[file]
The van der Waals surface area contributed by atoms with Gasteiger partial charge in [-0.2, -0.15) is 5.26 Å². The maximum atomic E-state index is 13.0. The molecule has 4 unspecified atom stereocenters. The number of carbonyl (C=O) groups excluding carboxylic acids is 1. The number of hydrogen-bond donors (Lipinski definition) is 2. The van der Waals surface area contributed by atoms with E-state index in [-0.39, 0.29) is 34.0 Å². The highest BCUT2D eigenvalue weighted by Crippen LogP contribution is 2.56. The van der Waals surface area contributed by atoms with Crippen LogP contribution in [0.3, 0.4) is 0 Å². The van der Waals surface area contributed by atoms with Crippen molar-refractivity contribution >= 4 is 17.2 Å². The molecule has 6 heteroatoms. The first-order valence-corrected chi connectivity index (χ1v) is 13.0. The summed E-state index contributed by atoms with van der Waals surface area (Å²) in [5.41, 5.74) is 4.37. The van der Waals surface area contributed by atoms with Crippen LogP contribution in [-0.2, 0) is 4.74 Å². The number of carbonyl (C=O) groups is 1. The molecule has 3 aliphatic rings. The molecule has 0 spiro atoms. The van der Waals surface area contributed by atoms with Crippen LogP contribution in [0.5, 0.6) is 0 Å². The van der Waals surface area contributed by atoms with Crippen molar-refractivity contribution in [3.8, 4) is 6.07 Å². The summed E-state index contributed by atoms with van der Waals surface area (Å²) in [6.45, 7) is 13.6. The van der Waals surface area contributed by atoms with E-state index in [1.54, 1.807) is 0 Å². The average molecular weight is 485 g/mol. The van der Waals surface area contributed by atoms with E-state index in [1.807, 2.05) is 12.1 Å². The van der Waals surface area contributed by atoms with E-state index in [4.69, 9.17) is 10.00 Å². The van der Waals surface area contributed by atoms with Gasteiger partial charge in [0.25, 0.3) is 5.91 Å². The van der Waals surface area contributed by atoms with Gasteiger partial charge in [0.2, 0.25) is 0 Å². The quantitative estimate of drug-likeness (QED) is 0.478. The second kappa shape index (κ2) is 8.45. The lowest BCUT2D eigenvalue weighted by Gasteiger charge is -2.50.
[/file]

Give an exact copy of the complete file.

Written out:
The van der Waals surface area contributed by atoms with Gasteiger partial charge in [-0.2, -0.15) is 5.26 Å². The maximum atomic E-state index is 13.0. The molecule has 4 unspecified atom stereocenters. The number of carbonyl (C=O) groups excluding carboxylic acids is 1. The number of hydrogen-bond donors (Lipinski definition) is 2. The van der Waals surface area contributed by atoms with E-state index in [-0.39, 0.29) is 34.0 Å². The highest BCUT2D eigenvalue weighted by Crippen LogP contribution is 2.56. The van der Waals surface area contributed by atoms with Crippen LogP contribution in [0.3, 0.4) is 0 Å². The van der Waals surface area contributed by atoms with Crippen molar-refractivity contribution >= 4 is 17.2 Å². The molecule has 6 heteroatoms. The first-order valence-corrected chi connectivity index (χ1v) is 13.0. The summed E-state index contributed by atoms with van der Waals surface area (Å²) in [5.41, 5.74) is 4.37. The van der Waals surface area contributed by atoms with Crippen LogP contribution in [-0.2, 0) is 4.74 Å². The number of carbonyl (C=O) groups is 1. The molecule has 3 aliphatic rings. The molecule has 0 spiro atoms. The van der Waals surface area contributed by atoms with Crippen LogP contribution in [0.5, 0.6) is 0 Å². The van der Waals surface area contributed by atoms with Crippen molar-refractivity contribution in [3.8, 4) is 6.07 Å². The summed E-state index contributed by atoms with van der Waals surface area (Å²) in [6.45, 7) is 13.6. The van der Waals surface area contributed by atoms with E-state index in [1.54, 1.807) is 0 Å². The average molecular weight is 485 g/mol. The van der Waals surface area contributed by atoms with E-state index in [1.807, 2.05) is 12.1 Å². The van der Waals surface area contributed by atoms with E-state index in [4.69, 9.17) is 10.00 Å². The van der Waals surface area contributed by atoms with Gasteiger partial charge in [0.25, 0.3) is 5.91 Å². The van der Waals surface area contributed by atoms with Gasteiger partial charge in [0.2, 0.25) is 0 Å². The quantitative estimate of drug-likeness (QED) is 0.478. The second kappa shape index (κ2) is 8.45. The lowest BCUT2D eigenvalue weighted by Gasteiger charge is -2.50.